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If you’re happy and don’t know it, there’s an equation that can show it.

So say two British researchers who last year developed a formula they say can be used to quantify happiness. The equation: P+5E+3H.

P represents Personal Characteristics (outlook on life, adaptability and resilience); E stands for Existence (health, friendships and financial stability), and H is for Higher Order (self-esteem, expectations and ambitions).

“This is the first equation that enables people to put a figure on their emotional state,” psychologist Carol Rothwell, who co-authored the report with Pete Cohen, told CNN. “The findings show that certain events, such as job promotion, can impact positively on your overall happiness.”

Not all professionals agree that the equation adds up, however.

“The idea, that you want to quantify what happiness is, is a good idea,” said Linda Jones, a psychology professor of Belmont University in Nashville, Tenn. “In reality, I don’t know how relevant it is and how can it be carried out.”

The researchers compiled their findings from interviews with 1,000 adults aged 18 and older in London. They asked participants to pick five scenarios that made them happier or less happy from 80 different situations. Participants were also asked about their natures, outlooks and situations.

The answers of the questions had a rating of 1 to 100. The higher the rating, according to the formula, the happier the person.

“So if I had an 85, I’m good for the day,” Jones said. “How does that sell?”

Jones also questioned the use of terms in the questionnaire that most laypeople don’t understand, said 80 questions is too long for most respondents and observed that the 18-and-older benchmark doesn’t allow for people finding happiness in different ways at different stages of life.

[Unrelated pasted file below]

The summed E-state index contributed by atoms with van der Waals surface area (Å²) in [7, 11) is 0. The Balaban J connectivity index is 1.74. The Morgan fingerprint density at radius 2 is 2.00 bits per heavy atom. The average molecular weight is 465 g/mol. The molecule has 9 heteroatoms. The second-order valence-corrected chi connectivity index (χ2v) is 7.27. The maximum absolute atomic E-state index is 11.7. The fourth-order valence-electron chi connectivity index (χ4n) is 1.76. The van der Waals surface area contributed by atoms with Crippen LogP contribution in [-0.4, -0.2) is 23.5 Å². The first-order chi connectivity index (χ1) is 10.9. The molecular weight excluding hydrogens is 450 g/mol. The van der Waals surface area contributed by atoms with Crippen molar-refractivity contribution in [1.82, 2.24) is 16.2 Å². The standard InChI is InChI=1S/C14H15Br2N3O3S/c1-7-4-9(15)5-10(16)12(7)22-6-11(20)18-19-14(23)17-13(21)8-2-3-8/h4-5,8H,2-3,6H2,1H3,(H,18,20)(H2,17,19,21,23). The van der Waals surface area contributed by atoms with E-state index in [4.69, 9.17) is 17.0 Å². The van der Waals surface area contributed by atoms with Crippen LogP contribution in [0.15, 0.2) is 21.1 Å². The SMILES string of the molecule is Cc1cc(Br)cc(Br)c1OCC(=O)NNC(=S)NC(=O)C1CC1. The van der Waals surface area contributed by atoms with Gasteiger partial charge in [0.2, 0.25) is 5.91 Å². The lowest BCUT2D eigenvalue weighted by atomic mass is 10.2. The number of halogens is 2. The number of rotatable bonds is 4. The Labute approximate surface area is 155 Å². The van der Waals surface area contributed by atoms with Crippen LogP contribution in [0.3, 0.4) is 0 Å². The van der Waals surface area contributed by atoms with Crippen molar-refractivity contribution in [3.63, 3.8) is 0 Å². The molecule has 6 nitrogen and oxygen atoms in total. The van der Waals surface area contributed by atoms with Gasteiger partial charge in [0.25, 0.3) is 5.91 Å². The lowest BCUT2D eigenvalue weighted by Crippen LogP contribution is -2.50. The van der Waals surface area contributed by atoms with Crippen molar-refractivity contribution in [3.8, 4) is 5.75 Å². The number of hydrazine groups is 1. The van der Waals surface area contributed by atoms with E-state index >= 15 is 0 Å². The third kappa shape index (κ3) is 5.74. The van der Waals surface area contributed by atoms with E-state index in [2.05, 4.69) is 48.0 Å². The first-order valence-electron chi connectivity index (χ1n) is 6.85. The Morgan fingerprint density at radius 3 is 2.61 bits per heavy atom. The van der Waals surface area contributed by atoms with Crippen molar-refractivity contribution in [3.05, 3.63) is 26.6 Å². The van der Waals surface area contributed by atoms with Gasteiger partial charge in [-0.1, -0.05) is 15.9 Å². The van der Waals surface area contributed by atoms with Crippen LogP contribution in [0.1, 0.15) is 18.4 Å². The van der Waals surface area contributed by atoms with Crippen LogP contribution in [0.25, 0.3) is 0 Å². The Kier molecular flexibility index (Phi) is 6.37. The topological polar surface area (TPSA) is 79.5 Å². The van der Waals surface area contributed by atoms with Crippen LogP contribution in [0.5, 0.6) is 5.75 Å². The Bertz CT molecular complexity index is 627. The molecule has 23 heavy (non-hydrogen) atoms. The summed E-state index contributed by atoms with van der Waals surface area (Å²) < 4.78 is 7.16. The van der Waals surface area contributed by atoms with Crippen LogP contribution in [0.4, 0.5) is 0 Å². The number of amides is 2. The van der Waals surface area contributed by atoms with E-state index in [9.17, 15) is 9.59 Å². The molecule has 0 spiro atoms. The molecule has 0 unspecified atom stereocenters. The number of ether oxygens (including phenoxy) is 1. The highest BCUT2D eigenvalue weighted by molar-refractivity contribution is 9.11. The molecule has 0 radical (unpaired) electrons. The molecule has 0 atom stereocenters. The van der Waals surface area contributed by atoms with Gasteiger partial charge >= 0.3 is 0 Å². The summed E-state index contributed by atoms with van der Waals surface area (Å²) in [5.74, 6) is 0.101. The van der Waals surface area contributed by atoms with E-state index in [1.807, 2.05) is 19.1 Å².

The British researchers said their results demonstrate that men and women found happiness in different ways.

Seven out of 10 women found happiness being with family, and one out of four by losing weight. Most women were happy with sunny weather, pay raises and doing a hobby.

Men reported receiving happiness from victories by their favorite sports teams. Men also found happiness in hobbies and romance.

But Belmont sociologist Andi Stepnick said those findings “seem quite engendered,” or shaped by expectations of society. For example, she said, men and boys are expected to follow sports, whether or not they really do so, while women are pressured to watch their weight by a culture obsessed with thinness.

“It’s too typical of our society to say that women and men had different things that made them happy, which reifies notions that we are different creatures,” Stepnick said.

Jones also questioned the motives behind the study, which was conducted for a holiday company desiring to understand what made people happier. “There’s a motive here, not necessarily a bad one,” Jones said.

So, can happiness be put into a mathematical equation? Jones said she believes people can still be happy despite their circumstances.

“What it boils down to is I make the decision to be happy,” she said.

Chasity Gunn, a student at Belmont University, is an intern with EthicsDaily.com.

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